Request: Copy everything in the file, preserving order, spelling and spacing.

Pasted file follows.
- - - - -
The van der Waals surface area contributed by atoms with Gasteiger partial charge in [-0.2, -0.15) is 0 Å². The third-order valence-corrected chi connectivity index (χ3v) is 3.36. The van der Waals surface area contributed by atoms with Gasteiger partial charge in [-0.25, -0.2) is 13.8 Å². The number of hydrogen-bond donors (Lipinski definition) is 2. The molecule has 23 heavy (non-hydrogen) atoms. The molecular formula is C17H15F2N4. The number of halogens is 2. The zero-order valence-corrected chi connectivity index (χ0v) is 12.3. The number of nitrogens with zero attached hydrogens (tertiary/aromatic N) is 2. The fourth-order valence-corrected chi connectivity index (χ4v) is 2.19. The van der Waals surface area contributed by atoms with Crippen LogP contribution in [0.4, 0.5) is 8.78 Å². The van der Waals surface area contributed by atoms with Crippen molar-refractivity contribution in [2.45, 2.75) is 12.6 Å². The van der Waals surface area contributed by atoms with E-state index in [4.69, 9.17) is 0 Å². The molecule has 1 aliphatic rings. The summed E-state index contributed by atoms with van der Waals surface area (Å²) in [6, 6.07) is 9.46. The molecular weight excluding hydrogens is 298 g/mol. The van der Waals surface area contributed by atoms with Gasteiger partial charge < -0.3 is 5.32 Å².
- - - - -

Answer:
The van der Waals surface area contributed by atoms with Gasteiger partial charge in [-0.2, -0.15) is 0 Å². The third-order valence-corrected chi connectivity index (χ3v) is 3.36. The van der Waals surface area contributed by atoms with Gasteiger partial charge in [-0.25, -0.2) is 13.8 Å². The number of hydrogen-bond donors (Lipinski definition) is 2. The molecule has 23 heavy (non-hydrogen) atoms. The molecular formula is C17H15F2N4. The number of halogens is 2. The zero-order valence-corrected chi connectivity index (χ0v) is 12.3. The number of nitrogens with zero attached hydrogens (tertiary/aromatic N) is 2. The fourth-order valence-corrected chi connectivity index (χ4v) is 2.19. The van der Waals surface area contributed by atoms with Crippen LogP contribution in [0.4, 0.5) is 8.78 Å². The van der Waals surface area contributed by atoms with Crippen molar-refractivity contribution in [2.45, 2.75) is 12.6 Å². The van der Waals surface area contributed by atoms with E-state index in [4.69, 9.17) is 0 Å². The molecule has 1 aliphatic rings. The summed E-state index contributed by atoms with van der Waals surface area (Å²) in [6, 6.07) is 9.46. The molecular weight excluding hydrogens is 298 g/mol. The van der Waals surface area contributed by atoms with Gasteiger partial charge < -0.3 is 5.32 Å².